Thailand」カテゴリーアーカイブ

Day_172 : Hollywood Movie “The Beach” and The 2004 Indian Ocean Tsunami in Thailand

Past writings are to be disclosed little by little with some changes.

Nikkan Berita
Nikkan Berita Writer’s Archive December 30, 2006
>>>>>>>>>>>>>>>>>>>>>>>>>>>>

The Supreme Court of Thailand ordered 20th Century Fox Inc. and its local subsidiaries to restore the ecosystem of Phi Phi Island, acknowledging that the company degraded the environment around Phi Phi Lei Island for the filming of the Hollywood movie “The Beach” in 2000 on December 7, 2006. The film, starring Leonardo DiCaprio, has made great strides in the development of tourism on the island and displaced many tourists, but the island was one of the worst affected areas by the Indian Ocean Tsunami of late 2004, and many tourists lost their lives.

Flyer: The Movie “Tha Beach”

Tourism development for economic development and environmental issues lay largely in the background of why Koh Phi Phi was one of the hardest-hit areas by the tsunami in Thailand.

It all started with the baht crisis that hit the Thai economy in 1997. In the early 1990s, the Thai government established the Ministry of Science, Technology and Environment and the Environmental Fund, enacted a number of environmental laws and enacted a national environmental boom, which began in the early 1990s. A prime example is a controversy over the alteration of the environment for Hollywood movies, known as “the beach controversy,” which began in 1998.

This was sparked by an attempt by a film crew to alter the landscape of Maya Beach on the island of Phi Phi Ley. For the filming of football game scenes, the sandy beach was widened by bulldozers and non-indigenous coco palm trees were imported and planted on the beach to create an image of a tropical paradise. The Royal Forest Department’s decision to approve the alteration was a measure that went so far as to bend the law in order to attract international investment with the aim of reviving the Thai economy.

This has led to the neglect of nature conservation, and local NGOs and others have begun to investigate and prosecute the environmental degradation around the island.

The tsunami that struck Phi Phi Island on December 26, 2004, occurred in the midst of such tourism development.

Now, two years after the tsunami, the island of Phi Phi Lei and the surrounding areas have regained their natural beauty, having been cleared of the man-made nature created by the tsunami.

Mr. Songboon of TOT Krabi Province, a major telecommunications company in Thailand, said, “I’ve been watching Phi Phi Island for a long time, but the sea was the dirtiest just before the tsunami. He said with great emotion, “The beaches around the area after the tsunami have regained the beauty of 10 years ago. He is currently staying on Phi Phi don Island to set up an internet connection.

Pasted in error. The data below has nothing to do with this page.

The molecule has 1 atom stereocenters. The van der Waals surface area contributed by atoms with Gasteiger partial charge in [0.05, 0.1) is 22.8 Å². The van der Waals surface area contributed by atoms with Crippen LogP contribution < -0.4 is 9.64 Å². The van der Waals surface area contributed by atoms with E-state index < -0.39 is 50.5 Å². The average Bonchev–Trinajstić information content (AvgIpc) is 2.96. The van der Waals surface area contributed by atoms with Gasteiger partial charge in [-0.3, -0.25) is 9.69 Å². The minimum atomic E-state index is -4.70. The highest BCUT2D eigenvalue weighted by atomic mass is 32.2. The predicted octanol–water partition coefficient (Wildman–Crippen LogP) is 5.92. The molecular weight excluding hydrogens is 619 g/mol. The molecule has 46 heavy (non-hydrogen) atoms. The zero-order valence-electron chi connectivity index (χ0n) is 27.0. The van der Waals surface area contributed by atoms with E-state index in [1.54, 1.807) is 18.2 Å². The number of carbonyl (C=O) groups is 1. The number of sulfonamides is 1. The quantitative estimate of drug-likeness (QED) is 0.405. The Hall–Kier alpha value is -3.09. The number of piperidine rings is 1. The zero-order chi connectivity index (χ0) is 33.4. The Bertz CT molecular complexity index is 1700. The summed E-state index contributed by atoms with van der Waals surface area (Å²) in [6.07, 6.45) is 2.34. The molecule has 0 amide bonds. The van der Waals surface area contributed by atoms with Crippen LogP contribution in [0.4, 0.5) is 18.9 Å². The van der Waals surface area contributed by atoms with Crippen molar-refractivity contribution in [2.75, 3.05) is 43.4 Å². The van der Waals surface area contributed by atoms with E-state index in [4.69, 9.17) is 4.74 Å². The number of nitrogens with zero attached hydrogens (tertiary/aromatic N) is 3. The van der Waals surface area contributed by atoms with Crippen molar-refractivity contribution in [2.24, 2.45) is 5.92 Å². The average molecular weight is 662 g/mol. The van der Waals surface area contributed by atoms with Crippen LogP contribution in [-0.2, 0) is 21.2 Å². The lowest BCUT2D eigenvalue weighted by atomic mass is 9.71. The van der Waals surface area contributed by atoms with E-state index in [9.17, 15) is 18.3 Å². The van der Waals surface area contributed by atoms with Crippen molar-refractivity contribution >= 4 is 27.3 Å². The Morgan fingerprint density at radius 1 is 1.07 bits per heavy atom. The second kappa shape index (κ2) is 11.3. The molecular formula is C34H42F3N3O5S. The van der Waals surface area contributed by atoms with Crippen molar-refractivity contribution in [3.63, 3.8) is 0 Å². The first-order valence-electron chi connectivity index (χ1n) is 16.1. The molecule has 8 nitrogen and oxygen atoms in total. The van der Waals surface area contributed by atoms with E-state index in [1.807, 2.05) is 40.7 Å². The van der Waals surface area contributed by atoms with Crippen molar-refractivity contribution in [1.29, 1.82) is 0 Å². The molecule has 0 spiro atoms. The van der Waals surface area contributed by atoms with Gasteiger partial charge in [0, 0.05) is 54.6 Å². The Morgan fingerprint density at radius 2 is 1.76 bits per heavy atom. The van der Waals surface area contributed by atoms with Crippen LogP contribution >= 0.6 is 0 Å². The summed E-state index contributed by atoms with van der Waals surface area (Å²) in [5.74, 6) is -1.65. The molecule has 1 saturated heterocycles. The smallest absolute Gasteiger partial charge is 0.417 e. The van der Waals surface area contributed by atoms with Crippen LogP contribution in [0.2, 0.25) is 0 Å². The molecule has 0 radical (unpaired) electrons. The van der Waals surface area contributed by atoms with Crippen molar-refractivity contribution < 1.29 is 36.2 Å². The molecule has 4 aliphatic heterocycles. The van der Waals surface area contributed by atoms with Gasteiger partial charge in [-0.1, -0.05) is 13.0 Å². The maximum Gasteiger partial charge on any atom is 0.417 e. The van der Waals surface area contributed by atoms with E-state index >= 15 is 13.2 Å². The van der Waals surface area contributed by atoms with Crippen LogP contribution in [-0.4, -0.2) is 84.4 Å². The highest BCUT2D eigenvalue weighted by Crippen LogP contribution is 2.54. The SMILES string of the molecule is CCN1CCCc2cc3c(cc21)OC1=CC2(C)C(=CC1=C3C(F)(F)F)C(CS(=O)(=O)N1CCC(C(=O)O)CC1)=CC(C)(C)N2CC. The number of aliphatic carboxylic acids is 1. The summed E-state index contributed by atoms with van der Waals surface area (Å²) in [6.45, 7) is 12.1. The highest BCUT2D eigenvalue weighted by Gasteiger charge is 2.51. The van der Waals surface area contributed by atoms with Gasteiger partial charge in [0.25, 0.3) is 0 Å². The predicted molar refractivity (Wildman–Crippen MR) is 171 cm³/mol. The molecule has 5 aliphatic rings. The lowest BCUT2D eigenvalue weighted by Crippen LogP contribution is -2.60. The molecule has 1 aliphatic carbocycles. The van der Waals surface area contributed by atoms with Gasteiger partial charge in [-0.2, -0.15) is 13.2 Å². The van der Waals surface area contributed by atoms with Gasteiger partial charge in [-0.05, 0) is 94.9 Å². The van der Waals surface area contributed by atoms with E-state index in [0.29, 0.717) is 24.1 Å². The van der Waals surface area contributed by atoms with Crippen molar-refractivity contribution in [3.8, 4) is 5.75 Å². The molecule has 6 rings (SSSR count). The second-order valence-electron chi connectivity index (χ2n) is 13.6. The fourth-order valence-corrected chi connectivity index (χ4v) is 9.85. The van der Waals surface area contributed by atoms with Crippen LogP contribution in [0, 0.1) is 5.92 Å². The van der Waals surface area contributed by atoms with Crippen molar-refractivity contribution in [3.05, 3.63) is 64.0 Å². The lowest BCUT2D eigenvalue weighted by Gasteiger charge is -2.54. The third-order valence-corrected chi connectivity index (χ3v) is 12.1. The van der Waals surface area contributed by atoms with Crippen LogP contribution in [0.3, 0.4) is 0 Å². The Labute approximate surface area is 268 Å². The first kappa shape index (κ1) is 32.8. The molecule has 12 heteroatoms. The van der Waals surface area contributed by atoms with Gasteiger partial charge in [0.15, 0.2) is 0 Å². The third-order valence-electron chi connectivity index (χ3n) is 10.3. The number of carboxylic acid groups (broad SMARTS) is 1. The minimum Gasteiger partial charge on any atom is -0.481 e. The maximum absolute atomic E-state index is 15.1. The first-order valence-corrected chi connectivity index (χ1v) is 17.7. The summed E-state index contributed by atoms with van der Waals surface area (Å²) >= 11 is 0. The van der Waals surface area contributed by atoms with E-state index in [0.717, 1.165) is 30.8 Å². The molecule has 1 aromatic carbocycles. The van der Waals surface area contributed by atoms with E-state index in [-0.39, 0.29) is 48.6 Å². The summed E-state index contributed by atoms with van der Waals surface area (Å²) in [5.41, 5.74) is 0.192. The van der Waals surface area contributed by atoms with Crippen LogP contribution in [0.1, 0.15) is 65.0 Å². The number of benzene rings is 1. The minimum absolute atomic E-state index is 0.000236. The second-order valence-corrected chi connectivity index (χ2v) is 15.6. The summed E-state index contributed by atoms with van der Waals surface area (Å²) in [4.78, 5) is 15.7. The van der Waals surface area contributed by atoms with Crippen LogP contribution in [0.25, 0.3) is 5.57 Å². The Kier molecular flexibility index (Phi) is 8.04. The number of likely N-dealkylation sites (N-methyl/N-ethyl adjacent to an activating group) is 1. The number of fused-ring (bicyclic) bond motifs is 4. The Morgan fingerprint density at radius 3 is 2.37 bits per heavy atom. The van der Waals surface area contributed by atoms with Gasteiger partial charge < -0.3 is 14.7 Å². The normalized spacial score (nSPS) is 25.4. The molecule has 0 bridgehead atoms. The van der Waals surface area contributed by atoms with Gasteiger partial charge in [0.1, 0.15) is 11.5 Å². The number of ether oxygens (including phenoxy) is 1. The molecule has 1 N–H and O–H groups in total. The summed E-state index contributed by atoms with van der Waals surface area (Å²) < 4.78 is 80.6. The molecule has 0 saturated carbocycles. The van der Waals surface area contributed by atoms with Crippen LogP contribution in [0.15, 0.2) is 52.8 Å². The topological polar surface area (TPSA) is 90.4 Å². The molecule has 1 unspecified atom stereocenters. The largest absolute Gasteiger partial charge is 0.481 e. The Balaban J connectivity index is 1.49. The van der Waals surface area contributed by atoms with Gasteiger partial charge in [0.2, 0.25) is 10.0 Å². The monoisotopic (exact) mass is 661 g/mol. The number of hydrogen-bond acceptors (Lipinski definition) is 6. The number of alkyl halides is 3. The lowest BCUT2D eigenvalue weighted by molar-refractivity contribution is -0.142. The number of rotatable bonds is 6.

Picture: Maya Beach

Mr. Spar, who runs a dive shop in the hard-hit Thongsai Bay, said, “For a while after the tsunami, we were in a vicious circle, with fewer customers and higher rates for the limited accommodations available to stay, and even fewer customers. However, now the sea itself is getting very clean and the city has recovered a lot, and the customers have returned. Management is getting a little better, too. and a glimpse of hope.

Picture: Thongsai Bay

Supreme Court decision that seems too little too late. It will be interesting to see how Phi Phi Island rebuilds and learn from the experience of the tsunami and its recovery process.

Reference:
Natural Disasters and Disaster Management in Thailand
Natural Disasters and Disaster Management in Thailand

Day_141 : Flood disasters in Thailand : 14 deaths are reported in south (7 Dec. 2016)

Thai News mentioned that “Thailand declares disaster zones after floods kill 14“.
The created National Disaster Risk Assessment Mapping indicates flood disaster countermeasure is the first priority in Thailand(Day_93 ).

Day_93: Natural disasters in Thailand – National Disaster Risk Assessement Mapping

The Thai Disaster Chronology also suggests that southern provinces of Thailand are the most vulnerable areas to the floods (Day_134,135). We can learn from the data.

Day_134 : Thailand Disaster Chronology (1) 2001-2012

Day_135 : Thailand Disaster Chronology (2) 2013 – 2016

 

Day_137 : Aging Asia to Natural Disasters -Thailand(2)-

Day_68 indicates Thai population in 2012 was 64,460,000 and the proportion of those over 65 is 8.6 percent (11 percent in 2016) compared to 3.1 percent in 1970. This shows that Thailand is facing an aging society and the World Population Prospects* predicts this trend will accelerate. This situation is not exclusively in Thailand, but can likewise be viewed in almost all Asian nations. In addition, Asia is the most vulnerable in terms of natural disasters such as 7 of 10 of the deadliest natural disasters (1980-2014) took place in this region(Day_79). The World Bank mentions how Thailand faces the aging society from an economic development perspective, however, we also need to recognize this from a disaster reduction viewpoint. Okushiri island case can give us a significant insight(Day_75). This gives us a challenge of how disaster-resilient society can be established in the situation.

The World Bank notices**:
The Thai population is aging rapidly. The declining share of the working-age population will affect economic growth.